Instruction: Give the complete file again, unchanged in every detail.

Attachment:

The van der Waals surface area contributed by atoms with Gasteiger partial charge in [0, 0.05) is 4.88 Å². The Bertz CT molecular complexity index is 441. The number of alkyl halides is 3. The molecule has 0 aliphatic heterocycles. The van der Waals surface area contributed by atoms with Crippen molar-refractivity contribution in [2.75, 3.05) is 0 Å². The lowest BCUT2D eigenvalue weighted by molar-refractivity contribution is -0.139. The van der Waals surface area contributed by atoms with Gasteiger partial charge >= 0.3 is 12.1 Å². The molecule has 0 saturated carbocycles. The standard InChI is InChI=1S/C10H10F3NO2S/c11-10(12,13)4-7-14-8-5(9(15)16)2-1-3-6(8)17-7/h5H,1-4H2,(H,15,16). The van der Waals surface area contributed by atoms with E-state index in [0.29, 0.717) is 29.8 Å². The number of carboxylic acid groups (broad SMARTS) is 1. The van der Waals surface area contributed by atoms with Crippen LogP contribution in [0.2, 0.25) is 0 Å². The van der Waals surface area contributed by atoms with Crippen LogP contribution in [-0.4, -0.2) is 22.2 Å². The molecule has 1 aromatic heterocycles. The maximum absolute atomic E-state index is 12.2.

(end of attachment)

The van der Waals surface area contributed by atoms with Gasteiger partial charge in [0, 0.05) is 4.88 Å². The Bertz CT molecular complexity index is 441. The number of alkyl halides is 3. The molecule has 0 aliphatic heterocycles. The van der Waals surface area contributed by atoms with Crippen molar-refractivity contribution in [2.75, 3.05) is 0 Å². The lowest BCUT2D eigenvalue weighted by molar-refractivity contribution is -0.139. The van der Waals surface area contributed by atoms with Gasteiger partial charge >= 0.3 is 12.1 Å². The molecule has 0 saturated carbocycles. The standard InChI is InChI=1S/C10H10F3NO2S/c11-10(12,13)4-7-14-8-5(9(15)16)2-1-3-6(8)17-7/h5H,1-4H2,(H,15,16). The van der Waals surface area contributed by atoms with E-state index in [0.29, 0.717) is 29.8 Å². The number of carboxylic acid groups (broad SMARTS) is 1. The van der Waals surface area contributed by atoms with Crippen LogP contribution in [0.2, 0.25) is 0 Å². The van der Waals surface area contributed by atoms with Crippen LogP contribution in [-0.4, -0.2) is 22.2 Å². The molecule has 1 aromatic heterocycles. The maximum absolute atomic E-state index is 12.2.